AI and Automation Power Productivity Gains

In an era of prolonged budget and talent constraints, government organizations face more pressure than ever to increase productivity. In the U.S., the sector’s “productivity opportunity” is massive, according to McKinsey: about $750 billion split across federal, state, and local levels. 

Organizations are seizing significant operational efficiencies by deploying the right combination of tools and technology, Deloitte’s Eggers said. And AI and automation are very often in the mix.

Consider the U.S. Veterans Benefits Administration’s AI algorithm that helps sort, analyze, and import claim information. “There’s no more inputting of data,” Eggers said. The agency “has been able to reduce the time to sort and classify a claim from 10 days to about one day.”

Another example Eggers points out involves the Dallas Housing Authority. The organization leveraged AI, agile processes, and human-centered design practices to speed up inspection of new low-income housing units from 15 days to just 1 day. A more efficient process has attracted more landlords and added thousands more rental units to a high-demand housing market.

“By focusing on what an applicant can do—and not where they learned to do it—skills-based hiring will expand talent pools.”

Headshot of Kiran Ahuja Kiran Ahuja Director U.S. Office of Personnel Management

As AI matures, it will be integrated into an array of key public-sector functions to help work get done faster. Government procurement, for example, could be transformed by generative AI, helping officials screen proposals for compliance, verify accuracy through market data analysis, and identify certain submissions for further evaluation, according to Deloitte.

“To achieve 10x change in government, you can’t just put lipstick on a pig or pave cowpaths,” Eggers said. “It really requires a lot of changes in processes and systems. That’s what we’re seeing all over the world today.”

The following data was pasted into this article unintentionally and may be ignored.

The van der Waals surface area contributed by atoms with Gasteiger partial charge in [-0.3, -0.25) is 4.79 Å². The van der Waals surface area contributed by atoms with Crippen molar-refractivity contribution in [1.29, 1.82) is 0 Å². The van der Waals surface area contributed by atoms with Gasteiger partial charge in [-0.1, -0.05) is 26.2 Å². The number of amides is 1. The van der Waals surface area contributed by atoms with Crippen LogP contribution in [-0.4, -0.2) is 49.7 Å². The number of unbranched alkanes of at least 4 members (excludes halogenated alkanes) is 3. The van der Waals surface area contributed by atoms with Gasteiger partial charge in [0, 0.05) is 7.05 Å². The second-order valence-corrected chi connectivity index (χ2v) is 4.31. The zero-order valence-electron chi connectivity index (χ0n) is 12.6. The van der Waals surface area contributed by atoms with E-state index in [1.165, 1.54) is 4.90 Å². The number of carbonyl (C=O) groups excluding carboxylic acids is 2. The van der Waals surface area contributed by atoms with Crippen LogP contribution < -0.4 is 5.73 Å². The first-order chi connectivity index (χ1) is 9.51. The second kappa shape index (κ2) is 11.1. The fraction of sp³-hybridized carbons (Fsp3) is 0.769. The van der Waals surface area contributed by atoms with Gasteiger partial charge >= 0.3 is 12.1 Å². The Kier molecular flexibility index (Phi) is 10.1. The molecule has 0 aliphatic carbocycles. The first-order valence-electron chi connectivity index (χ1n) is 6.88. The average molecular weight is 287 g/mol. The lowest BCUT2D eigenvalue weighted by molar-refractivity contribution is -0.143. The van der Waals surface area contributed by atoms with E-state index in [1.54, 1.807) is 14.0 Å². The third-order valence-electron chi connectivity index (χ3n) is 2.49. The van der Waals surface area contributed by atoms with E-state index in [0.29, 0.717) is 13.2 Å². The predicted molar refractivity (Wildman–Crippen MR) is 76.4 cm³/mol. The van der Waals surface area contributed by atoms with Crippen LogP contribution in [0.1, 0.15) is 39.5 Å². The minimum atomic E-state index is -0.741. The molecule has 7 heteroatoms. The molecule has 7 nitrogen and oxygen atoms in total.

Skills-Based Talent Management Builds Momentum

Government leaders won’t solve their talent gaps by posting the same old job descriptions. To widen talent pools and close skills shortages, more organizations are pivoting to skills-based hiring approaches and training practices. 

City of Los Angeles uses Workday Financial Management and Talent Acquisition to Optimize People Management and Service Delivery


The momentum in the public sector is real. The federal government’s recent “National Cyber Workforce and Education Strategy” report advocates for skills-based hiring, upskilling, and reskilling. And 10 U.S. states have now adopted skills-based hiring practices. That includes Pennsylvania, which has eliminated a college degree requirement for 92% of state government jobs, opening up 65,000 jobs to non-college graduates, per Accenture.

“By focusing on what an applicant can do—and not where they learned to do it—skills-based hiring will expand talent pools by making it easier for applicants without a bachelor’s degree to demonstrate their skills and will help remove barriers to employment for historically underrepresented groups,” says Kiran Ahuja, director of the U.S. Office of Personnel Management.

But to truly understand what skills government agencies lack within their workforce, HR leaders need granular and timely data to inform in-house upskilling strategies. That’s one reason why more than two-thirds (71%) of CHROs say their organization is planning large investments in data solutions over the next 3 years, an Accenture survey found.

With a strong grip on skills-related data, forward-looking HR leaders will eye an array of emerging AI and machine learning (ML) use cases, including skills and performance management. Research from McKinsey shows that the skills-based approach is “five times more predictive of job performance than hiring for education.”

Work and workplaces will keep evolving in the years ahead—and so will talent management. The government reskilling revolution is on the near horizon, and it will arrive faster for organizations that work to unify data streams and thoughtfully deploy AI capabilities to build strategic value.

To learn more about how Workday helps governments drive digital transformation, visit our website.